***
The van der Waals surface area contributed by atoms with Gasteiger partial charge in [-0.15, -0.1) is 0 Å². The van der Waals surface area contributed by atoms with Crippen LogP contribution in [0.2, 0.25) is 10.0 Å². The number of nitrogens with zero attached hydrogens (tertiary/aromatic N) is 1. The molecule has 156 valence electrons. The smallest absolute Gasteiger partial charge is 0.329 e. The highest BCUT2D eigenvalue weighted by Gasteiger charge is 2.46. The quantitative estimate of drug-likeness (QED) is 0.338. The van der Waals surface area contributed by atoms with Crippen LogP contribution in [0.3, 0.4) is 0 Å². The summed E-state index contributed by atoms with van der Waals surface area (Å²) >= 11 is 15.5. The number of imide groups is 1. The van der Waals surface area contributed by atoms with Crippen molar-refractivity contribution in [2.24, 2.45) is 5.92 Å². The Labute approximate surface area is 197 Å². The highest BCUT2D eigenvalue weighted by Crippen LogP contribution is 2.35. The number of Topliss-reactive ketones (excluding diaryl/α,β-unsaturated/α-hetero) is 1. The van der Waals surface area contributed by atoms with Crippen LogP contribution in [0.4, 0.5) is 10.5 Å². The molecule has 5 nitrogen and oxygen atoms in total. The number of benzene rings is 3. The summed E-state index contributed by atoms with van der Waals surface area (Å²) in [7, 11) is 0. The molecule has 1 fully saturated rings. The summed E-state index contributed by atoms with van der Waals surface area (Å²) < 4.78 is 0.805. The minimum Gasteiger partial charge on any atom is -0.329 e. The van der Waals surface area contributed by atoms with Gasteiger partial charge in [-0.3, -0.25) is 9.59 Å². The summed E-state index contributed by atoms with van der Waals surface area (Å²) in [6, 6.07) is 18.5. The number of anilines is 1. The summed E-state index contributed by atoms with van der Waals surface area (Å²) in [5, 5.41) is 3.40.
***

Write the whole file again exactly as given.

The van der Waals surface area contributed by atoms with Gasteiger partial charge in [-0.15, -0.1) is 0 Å². The van der Waals surface area contributed by atoms with Crippen LogP contribution in [0.2, 0.25) is 10.0 Å². The number of nitrogens with zero attached hydrogens (tertiary/aromatic N) is 1. The molecule has 156 valence electrons. The smallest absolute Gasteiger partial charge is 0.329 e. The highest BCUT2D eigenvalue weighted by Gasteiger charge is 2.46. The quantitative estimate of drug-likeness (QED) is 0.338. The van der Waals surface area contributed by atoms with Crippen LogP contribution in [0.3, 0.4) is 0 Å². The summed E-state index contributed by atoms with van der Waals surface area (Å²) >= 11 is 15.5. The number of imide groups is 1. The van der Waals surface area contributed by atoms with Crippen molar-refractivity contribution in [2.24, 2.45) is 5.92 Å². The Labute approximate surface area is 197 Å². The highest BCUT2D eigenvalue weighted by Crippen LogP contribution is 2.35. The number of Topliss-reactive ketones (excluding diaryl/α,β-unsaturated/α-hetero) is 1. The van der Waals surface area contributed by atoms with Crippen LogP contribution in [0.4, 0.5) is 10.5 Å². The molecule has 5 nitrogen and oxygen atoms in total. The number of benzene rings is 3. The summed E-state index contributed by atoms with van der Waals surface area (Å²) in [7, 11) is 0. The molecule has 1 fully saturated rings. The summed E-state index contributed by atoms with van der Waals surface area (Å²) < 4.78 is 0.805. The minimum Gasteiger partial charge on any atom is -0.329 e. The van der Waals surface area contributed by atoms with Gasteiger partial charge in [-0.3, -0.25) is 9.59 Å². The summed E-state index contributed by atoms with van der Waals surface area (Å²) in [6, 6.07) is 18.5. The number of anilines is 1. The summed E-state index contributed by atoms with van der Waals surface area (Å²) in [5, 5.41) is 3.40.